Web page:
“We’ve gone from print to palm in just 10 years,” he said, “and by anybody’s definition, that’s a revolution. Paper subscriptions to newspapers and magazines are dropping, while digital subscriptions are growing. We’ve gone through a media earthquake in just the last 10 years, and it’s more than just the social media, I promise you,” Begleiter said.

Today, there are far fewer journalists covering the types of news that was Begleiter’s own stock in trade — the deeper dives into complicated subjects that affect the way nations relate to each other, and into national affairs as well. TV networks and newspapers are slashing their staffs, leaning more and more on pundits sitting around a table in Washington, D.C., discussing a subject, and less on reporters out in the field, gathering facts.

In Begleiter’s opinion, this type of news “reporting” does a disservice to viewers because they are less informed than they should be.

“We’ve set ourselves up to make decisions on the basis of uninformed voters in this country,” he said.

The new frontier of online journalism is not unlike the lawlessness of the Wild West, according to Begleiter, who said that a rise in “non-media players,” such as Breitbart News, is not conducive to an informed electorate.

“It’s not news,” he said, “…and what we’ve done is we’ve replaced journalism on the web with whatever anybody wants to say. I’m all in favor of free speech, but it’s not journalism. It’s not the kind of media you need to make the right kinds of decisions,” he said.

Begleiter said he believes “The press in the United States has become disengaged and minimized, and it might surprise you to know that I think that occurred long before Donald Trump became the president of the United States. This is not a new problem.”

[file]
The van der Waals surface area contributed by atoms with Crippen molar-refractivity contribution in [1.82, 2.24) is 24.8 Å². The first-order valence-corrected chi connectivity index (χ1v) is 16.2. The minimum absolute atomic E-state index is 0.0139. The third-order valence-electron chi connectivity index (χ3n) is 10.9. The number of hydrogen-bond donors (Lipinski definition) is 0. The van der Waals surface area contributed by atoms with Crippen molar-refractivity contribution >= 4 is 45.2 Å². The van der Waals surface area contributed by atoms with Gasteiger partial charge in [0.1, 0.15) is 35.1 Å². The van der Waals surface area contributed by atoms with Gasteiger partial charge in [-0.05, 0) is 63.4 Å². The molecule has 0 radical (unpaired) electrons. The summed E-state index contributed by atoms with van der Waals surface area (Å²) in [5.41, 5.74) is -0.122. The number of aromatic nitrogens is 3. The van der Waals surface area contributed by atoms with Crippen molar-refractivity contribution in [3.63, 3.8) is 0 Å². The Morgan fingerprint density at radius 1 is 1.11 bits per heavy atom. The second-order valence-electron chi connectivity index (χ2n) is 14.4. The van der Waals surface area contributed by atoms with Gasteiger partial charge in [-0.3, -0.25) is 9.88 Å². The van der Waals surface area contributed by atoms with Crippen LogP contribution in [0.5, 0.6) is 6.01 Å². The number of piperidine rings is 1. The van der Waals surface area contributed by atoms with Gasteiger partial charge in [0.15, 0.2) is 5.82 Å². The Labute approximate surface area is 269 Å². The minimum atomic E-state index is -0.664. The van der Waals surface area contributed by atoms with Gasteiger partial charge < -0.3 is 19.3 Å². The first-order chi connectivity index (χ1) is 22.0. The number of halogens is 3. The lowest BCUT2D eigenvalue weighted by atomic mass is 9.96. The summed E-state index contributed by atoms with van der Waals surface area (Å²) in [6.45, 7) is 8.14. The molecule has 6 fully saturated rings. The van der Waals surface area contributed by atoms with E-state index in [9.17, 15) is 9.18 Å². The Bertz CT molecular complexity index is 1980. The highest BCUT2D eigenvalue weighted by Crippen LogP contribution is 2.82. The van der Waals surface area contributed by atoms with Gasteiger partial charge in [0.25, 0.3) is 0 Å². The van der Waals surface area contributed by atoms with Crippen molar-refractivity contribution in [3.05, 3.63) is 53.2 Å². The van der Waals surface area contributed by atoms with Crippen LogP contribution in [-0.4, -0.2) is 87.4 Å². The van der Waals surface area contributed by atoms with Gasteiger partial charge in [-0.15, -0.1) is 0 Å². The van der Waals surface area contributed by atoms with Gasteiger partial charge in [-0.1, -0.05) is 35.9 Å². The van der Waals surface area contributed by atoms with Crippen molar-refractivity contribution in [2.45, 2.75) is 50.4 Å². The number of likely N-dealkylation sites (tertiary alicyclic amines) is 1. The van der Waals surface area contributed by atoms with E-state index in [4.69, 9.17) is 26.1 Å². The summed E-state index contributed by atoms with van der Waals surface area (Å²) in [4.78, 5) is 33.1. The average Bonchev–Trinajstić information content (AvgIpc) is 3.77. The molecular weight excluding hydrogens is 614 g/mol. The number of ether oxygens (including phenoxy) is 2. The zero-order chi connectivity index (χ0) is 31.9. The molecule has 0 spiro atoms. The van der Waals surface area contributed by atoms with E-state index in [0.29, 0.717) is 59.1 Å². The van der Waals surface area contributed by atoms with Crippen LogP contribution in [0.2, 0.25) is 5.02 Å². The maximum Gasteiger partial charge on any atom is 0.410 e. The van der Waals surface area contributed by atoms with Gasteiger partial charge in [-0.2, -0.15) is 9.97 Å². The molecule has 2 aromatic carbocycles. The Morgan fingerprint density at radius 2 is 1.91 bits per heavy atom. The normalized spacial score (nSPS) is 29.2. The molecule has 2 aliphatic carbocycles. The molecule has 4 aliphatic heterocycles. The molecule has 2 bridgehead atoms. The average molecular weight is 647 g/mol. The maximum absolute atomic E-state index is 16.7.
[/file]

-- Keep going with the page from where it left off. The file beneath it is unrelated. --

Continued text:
Regardless of Trump’s attacks on mainstream media, his rise to power has actually benefited many of its outlets, Begleiter said, citing increases particularly in digital newspaper readership. In 2017, he said, the New York Times’ digital subscribers outnumbered its print subscribers for the first time.

While digital news offers a glimmer of hope to an industry struggling to find its footing in the ever-changing digital age, social media holds pitfalls, Begleiter said.

“There’s a dark side to the social media,” he said, citing, in particular, Russian intervention in the 2016 election. “It happened in so many ways that we didn’t notice happening in 2015, and we now are beginning to pick it apart. What are we doing about it? Honestly, I hope we’re doing something about it, but it’s not something you read about in the news media much.

He wondered aloud whether Delaware officials are checking the state’s election system to ensure that it can’t be hacked in ways that 21 other states experienced in 2016.

Wrapping up his 90-minute talk, Begleiter offered some thoughts on how the media might proceed in the coming years to bring some order to the current state of things on the information highway.

“I think the news media are vital to a successful democracy in the United States,” he said. “The Founding Fathers thought so, and we have thought so for 200 or 300 years, and I think it’s still the case. So, in my view, fixing the problems with the media in this country should be a high priority.”

One thought Begleiter had regarding social media involves tweaking its current system where users can “like” certain posts.

“Instead of liking,” he said, “why not click whether you trust it or you don’t trust it? And then… if it’s more trusted, it would get wider distribution,” he said.

Another thought: “Maybe require social media journalists to behave like journalists — with editors, with ethics, with standards,” he said. “We know how to do this stuff. It exists; we can just adopt it.”

Begleiter, ever the newsman, then suggested that social media adopt more of a journalistic attitude. Among the steps he suggested: “Get rid of anonymity on social posting.” Also, “Get rid of people who are just venting… That’s not helpful. We need information, we don’t need emotion.”

Finally, Begleiter called for more delineation between opinion and news.

“Stop calling things that aren’t news news,” he said. “If we’re going to devalue the importance and significance of news, one way to do it is to call everything that anyone blurts out news.”